Challenges of electric mobility: Metal-air tech can emerge as a viable option for EVs

Published: November 10, 2018 1:39 AM

Metal-air tech can emerge as a viable option for EVs

electronic vehicle, automobile sec tor, automobile industryCost has been one of the biggest hurdles towards growth of EVs.

Akshay Singhal

For electric vehicles (EVs) to gain momentum, India needs to promote R&D of alternative battery technologies to address issues such as range anxiety, total cost of ownership and the lack of proper charging infrastructure.

Cost has been one of the biggest hurdles towards growth of EVs. While it is expected that after BS-VI implementation the cost dynamics will shift in favour of EVs, the battery cost continues to be a major concern. New technologies that use locally-available minerals and metal-air batteries can emerge as a viable option for long-range EVs. Also, today, lithium is the most important element in an EV on account of its use in batteries, but India has no known sources of lithium and cobalt. So, in the absence of ready access to these minerals, the role of metal-air batteries can be considered.

Then there is range anxiety. India needs a better charging infrastructure. As of May 2018, India had about 222 charging stations, with 353 charging points. The current niche EV market is dominanted by lithium-ion batteries, which need to be charged every 200-odd-km. Here also metal-air technologies can lead the growth—EVs powered with these batteries can have a longer range.

As internal combustion engines exit the market over the decades, if not years, automotive OEMs’ value addition would shrink, limited to chassis, body and vehicle assembly, unless they adapt to the EV trend, which will see a rise in aluminium usage for light-weighting (to compensate for the heavy weight of batteries). Towards that, investments in R&D for advanced lightweight materials such as carbon fibre and graphene can bring down costs and commercialisation of these materials.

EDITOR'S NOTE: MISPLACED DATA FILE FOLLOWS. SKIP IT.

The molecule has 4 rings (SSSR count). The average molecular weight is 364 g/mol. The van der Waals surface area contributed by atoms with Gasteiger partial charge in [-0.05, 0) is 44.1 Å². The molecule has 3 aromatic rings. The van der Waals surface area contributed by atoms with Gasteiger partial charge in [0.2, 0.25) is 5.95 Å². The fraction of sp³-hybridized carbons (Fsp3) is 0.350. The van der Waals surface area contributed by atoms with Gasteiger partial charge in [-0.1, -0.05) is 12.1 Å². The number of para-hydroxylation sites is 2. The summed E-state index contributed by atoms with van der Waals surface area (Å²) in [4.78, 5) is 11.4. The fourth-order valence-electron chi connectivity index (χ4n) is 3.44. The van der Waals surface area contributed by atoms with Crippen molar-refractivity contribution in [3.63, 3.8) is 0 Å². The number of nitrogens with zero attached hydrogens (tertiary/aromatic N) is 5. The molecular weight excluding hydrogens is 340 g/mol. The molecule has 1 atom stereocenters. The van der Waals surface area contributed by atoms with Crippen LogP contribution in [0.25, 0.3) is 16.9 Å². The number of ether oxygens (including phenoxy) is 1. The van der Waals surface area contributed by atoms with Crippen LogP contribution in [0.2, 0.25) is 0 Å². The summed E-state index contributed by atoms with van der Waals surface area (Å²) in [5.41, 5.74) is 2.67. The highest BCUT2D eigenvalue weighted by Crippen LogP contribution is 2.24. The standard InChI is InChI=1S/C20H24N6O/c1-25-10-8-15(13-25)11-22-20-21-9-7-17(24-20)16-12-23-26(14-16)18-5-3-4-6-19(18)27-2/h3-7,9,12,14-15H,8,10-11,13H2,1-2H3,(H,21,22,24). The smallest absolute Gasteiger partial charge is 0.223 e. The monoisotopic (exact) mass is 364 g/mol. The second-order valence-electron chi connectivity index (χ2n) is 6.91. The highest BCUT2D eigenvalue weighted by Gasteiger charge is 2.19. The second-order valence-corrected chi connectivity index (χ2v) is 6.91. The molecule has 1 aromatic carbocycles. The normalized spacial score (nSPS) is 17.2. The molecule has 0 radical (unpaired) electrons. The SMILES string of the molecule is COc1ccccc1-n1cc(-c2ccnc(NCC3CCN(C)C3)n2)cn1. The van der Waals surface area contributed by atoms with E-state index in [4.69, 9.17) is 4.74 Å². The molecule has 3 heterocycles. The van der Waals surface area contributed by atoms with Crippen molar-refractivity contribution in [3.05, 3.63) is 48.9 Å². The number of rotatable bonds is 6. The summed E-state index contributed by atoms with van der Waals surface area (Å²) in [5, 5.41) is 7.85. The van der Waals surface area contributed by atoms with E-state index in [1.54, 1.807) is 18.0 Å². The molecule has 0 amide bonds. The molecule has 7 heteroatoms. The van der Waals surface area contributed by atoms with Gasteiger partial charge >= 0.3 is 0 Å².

Lastly, streamlining GST rates on EVs and batteries and components is the need of the hour. As a first step, the increase in customs duty in the Union Budget 2018-19 can contribute towards increased localisation and promote local sourcing from OEMs. To keep the costs of EVs down, OEMs will have to invest and encourage local R&D and technology development. The reduction in corporate tax to 25% for MSMEs with a turnover of up to Rs 250 crore can help the medium and small Indian auto component manufacturers.
The government also needs to look seriously at non-fiscal support, such as providing better quality roads, special EV driving lanes, EV parking spots, exemption from odd-even schemes, etc. Increased investment in supportive infrastructure and improving roads can greatly contribute to the demand for EVs across segments.

The author is CEO & Founder, Log 9 Materials—a nanotechnology company specialising in graphene. Views are personal

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